A school of thought blames the crisis in Bawku on the impact of climate change on the living conditions of the people. George Abugri, a popular blogger and columnist with Daily Graphic, Ghana’s leading daily, holds that view. “Bawku”, he noted in a recent article, “has gallantly absorbed the environmentally devastating impact of the advancing Sahel. Now the ecology can barely support agricultural production. Smuggling, an alternative illegitimate commercial activity which made some locals rich, is no longer lucrative.”

Poverty and underdevelopment
Those who point to poverty as the root cause of the conflict in Bawku, liken the situation there to the Boko Haram uprising in Nigeria’s north. When people are poor, they are easy to be manipulated by politicians.
Abugri who proudly identifies himself as ‘the man from Bawku’, used history to justify the argument about economics. “At the peak of its commercial boom, Bawku was one of the government’s highest sources of local council revenue. The commercial bustle within the town was surrounded by vigorous farming activity. There was a time when long caravans of push carts transported sugar cane from my village of Zawse to the Bawku market on market days.
From a valley at the foot of the Agolle Hills at Zawse, also came cassava, sweet potatoes and fresh water crabs. That sounds like a fairy tale today, but it is true. As the years have gone by, Bawku has gallantly absorbed the environmentally devastating impact of the advancing Sahel. Now the ecology can barely support agricultural production.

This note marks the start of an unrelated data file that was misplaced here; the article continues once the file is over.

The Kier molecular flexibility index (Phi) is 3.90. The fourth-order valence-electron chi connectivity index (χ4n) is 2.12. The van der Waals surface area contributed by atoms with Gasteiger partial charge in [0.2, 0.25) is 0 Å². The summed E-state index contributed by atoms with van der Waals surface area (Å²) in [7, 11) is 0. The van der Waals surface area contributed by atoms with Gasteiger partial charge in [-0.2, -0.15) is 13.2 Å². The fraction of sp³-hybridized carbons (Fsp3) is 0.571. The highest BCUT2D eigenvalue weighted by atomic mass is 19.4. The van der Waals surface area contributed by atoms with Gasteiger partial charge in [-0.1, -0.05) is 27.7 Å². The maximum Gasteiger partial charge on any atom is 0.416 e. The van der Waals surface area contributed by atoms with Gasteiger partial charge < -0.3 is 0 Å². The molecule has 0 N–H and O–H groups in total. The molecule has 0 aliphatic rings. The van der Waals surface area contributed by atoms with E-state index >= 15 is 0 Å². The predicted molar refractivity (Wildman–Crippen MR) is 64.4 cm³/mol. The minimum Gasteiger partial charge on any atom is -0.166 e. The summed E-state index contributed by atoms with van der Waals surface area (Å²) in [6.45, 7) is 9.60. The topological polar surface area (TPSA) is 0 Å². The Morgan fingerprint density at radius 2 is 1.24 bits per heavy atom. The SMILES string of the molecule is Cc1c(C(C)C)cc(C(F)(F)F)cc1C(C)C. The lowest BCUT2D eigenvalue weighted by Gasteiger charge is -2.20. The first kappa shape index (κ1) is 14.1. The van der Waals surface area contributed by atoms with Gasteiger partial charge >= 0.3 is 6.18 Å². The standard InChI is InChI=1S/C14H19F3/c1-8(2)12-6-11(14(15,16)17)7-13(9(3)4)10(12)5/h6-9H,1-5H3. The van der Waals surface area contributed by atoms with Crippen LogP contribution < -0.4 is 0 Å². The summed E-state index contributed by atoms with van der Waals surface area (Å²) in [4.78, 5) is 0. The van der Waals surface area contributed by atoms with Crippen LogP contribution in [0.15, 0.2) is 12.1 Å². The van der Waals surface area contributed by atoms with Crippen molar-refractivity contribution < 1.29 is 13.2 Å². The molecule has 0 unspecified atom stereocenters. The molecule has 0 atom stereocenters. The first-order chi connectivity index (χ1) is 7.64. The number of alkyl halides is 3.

Smuggling, an alternative illegitimate commercial activity which made some locals rich, is no longer lucrative. The net result? An increasingly impoverished population and a huge army of unemployed, despondent and secretly armed youth trapped in an over populated conflict area.”

Boko Haram divides US security experts, lawmakers

As gunfire and bomb explosions continue to ravage parts of Nigeria’s north including this morning’s six huge explosions reported in a Kano suburb, the debate in the United States is whether or not the world’s only super-power should consider Boko Haram a terrorist group.
Even as Umar Farouk Abdulmutallab, the 25 year old Nigerian, who was last week handed a life sentence for attempting to blow up a US airline on Christmas Day in 2009 in a suicide mission for al-Qaeda, contends the ruling in court, the submission of some security analysts whom this reporter monitored in a youtube debate this morning, is that the Boko Haram situation in remains a domestic problem with no potential threat to the United States.